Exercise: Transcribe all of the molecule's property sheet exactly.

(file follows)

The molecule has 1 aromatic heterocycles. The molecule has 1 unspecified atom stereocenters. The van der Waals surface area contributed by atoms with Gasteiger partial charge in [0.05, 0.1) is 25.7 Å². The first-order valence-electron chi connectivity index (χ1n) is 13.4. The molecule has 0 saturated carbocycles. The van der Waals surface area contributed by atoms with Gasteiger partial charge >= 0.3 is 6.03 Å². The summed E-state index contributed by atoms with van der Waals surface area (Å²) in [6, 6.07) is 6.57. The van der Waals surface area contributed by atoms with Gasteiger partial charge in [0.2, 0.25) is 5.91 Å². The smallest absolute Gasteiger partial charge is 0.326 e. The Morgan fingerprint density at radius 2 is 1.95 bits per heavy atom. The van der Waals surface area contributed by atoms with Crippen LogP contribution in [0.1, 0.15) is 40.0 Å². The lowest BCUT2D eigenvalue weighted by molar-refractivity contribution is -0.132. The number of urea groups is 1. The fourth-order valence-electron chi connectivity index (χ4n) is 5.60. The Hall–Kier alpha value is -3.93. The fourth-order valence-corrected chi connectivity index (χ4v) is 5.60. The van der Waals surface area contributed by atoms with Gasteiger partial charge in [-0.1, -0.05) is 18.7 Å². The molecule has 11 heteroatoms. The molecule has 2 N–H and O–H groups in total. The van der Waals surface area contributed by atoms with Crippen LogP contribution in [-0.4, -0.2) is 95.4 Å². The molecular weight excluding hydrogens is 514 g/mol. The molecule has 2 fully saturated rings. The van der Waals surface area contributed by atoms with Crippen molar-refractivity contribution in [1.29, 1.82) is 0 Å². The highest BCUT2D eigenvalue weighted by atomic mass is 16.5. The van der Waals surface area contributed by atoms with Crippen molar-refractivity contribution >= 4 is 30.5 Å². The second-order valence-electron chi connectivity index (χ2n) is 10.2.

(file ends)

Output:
The molecule has 1 aromatic heterocycles. The molecule has 1 unspecified atom stereocenters. The van der Waals surface area contributed by atoms with Gasteiger partial charge in [0.05, 0.1) is 25.7 Å². The first-order valence-electron chi connectivity index (χ1n) is 13.4. The molecule has 0 saturated carbocycles. The van der Waals surface area contributed by atoms with Gasteiger partial charge >= 0.3 is 6.03 Å². The summed E-state index contributed by atoms with van der Waals surface area (Å²) in [6, 6.07) is 6.57. The van der Waals surface area contributed by atoms with Gasteiger partial charge in [0.2, 0.25) is 5.91 Å². The smallest absolute Gasteiger partial charge is 0.326 e. The Morgan fingerprint density at radius 2 is 1.95 bits per heavy atom. The van der Waals surface area contributed by atoms with Crippen LogP contribution in [0.1, 0.15) is 40.0 Å². The lowest BCUT2D eigenvalue weighted by molar-refractivity contribution is -0.132. The number of urea groups is 1. The fourth-order valence-electron chi connectivity index (χ4n) is 5.60. The Hall–Kier alpha value is -3.93. The fourth-order valence-corrected chi connectivity index (χ4v) is 5.60. The van der Waals surface area contributed by atoms with Gasteiger partial charge in [-0.1, -0.05) is 18.7 Å². The molecule has 11 heteroatoms. The molecule has 2 N–H and O–H groups in total. The van der Waals surface area contributed by atoms with Crippen LogP contribution in [-0.4, -0.2) is 95.4 Å². The molecular weight excluding hydrogens is 514 g/mol. The molecule has 2 fully saturated rings. The van der Waals surface area contributed by atoms with Crippen molar-refractivity contribution in [1.29, 1.82) is 0 Å². The highest BCUT2D eigenvalue weighted by atomic mass is 16.5. The van der Waals surface area contributed by atoms with Crippen molar-refractivity contribution >= 4 is 30.5 Å². The second-order valence-electron chi connectivity index (χ2n) is 10.2.